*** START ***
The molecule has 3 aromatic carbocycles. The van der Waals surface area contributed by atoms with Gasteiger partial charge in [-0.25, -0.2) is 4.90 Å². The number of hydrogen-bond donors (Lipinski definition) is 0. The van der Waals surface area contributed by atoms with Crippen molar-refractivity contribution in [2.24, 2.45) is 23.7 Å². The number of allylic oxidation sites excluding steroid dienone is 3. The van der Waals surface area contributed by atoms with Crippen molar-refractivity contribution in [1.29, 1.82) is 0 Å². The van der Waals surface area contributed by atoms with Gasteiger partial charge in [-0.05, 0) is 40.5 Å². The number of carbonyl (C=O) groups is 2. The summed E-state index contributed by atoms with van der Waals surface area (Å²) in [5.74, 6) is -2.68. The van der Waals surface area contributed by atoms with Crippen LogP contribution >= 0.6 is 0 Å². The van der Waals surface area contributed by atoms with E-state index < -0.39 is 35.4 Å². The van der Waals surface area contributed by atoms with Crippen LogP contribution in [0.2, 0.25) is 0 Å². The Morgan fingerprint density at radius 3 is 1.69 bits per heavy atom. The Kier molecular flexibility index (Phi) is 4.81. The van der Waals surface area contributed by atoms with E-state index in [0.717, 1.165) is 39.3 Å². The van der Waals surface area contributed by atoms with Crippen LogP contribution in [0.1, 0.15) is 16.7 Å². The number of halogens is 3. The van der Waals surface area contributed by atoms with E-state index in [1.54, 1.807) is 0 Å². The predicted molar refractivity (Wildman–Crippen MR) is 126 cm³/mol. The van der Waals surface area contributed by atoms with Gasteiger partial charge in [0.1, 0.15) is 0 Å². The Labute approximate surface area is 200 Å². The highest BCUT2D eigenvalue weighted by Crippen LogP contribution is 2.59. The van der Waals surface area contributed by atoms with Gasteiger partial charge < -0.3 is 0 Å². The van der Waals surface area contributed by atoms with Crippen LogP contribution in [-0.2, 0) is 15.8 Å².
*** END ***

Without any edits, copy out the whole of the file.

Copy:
The molecule has 3 aromatic carbocycles. The van der Waals surface area contributed by atoms with Gasteiger partial charge in [-0.25, -0.2) is 4.90 Å². The number of hydrogen-bond donors (Lipinski definition) is 0. The van der Waals surface area contributed by atoms with Crippen molar-refractivity contribution in [2.24, 2.45) is 23.7 Å². The number of allylic oxidation sites excluding steroid dienone is 3. The van der Waals surface area contributed by atoms with Crippen molar-refractivity contribution in [1.29, 1.82) is 0 Å². The van der Waals surface area contributed by atoms with Gasteiger partial charge in [-0.05, 0) is 40.5 Å². The number of carbonyl (C=O) groups is 2. The summed E-state index contributed by atoms with van der Waals surface area (Å²) in [5.74, 6) is -2.68. The van der Waals surface area contributed by atoms with Crippen LogP contribution >= 0.6 is 0 Å². The van der Waals surface area contributed by atoms with E-state index < -0.39 is 35.4 Å². The van der Waals surface area contributed by atoms with Crippen LogP contribution in [0.2, 0.25) is 0 Å². The Morgan fingerprint density at radius 3 is 1.69 bits per heavy atom. The Kier molecular flexibility index (Phi) is 4.81. The van der Waals surface area contributed by atoms with E-state index in [0.717, 1.165) is 39.3 Å². The van der Waals surface area contributed by atoms with Crippen LogP contribution in [0.1, 0.15) is 16.7 Å². The number of halogens is 3. The van der Waals surface area contributed by atoms with E-state index in [1.54, 1.807) is 0 Å². The predicted molar refractivity (Wildman–Crippen MR) is 126 cm³/mol. The van der Waals surface area contributed by atoms with Gasteiger partial charge in [0.1, 0.15) is 0 Å². The Labute approximate surface area is 200 Å². The highest BCUT2D eigenvalue weighted by Crippen LogP contribution is 2.59. The van der Waals surface area contributed by atoms with Gasteiger partial charge < -0.3 is 0 Å². The van der Waals surface area contributed by atoms with Crippen LogP contribution in [-0.2, 0) is 15.8 Å².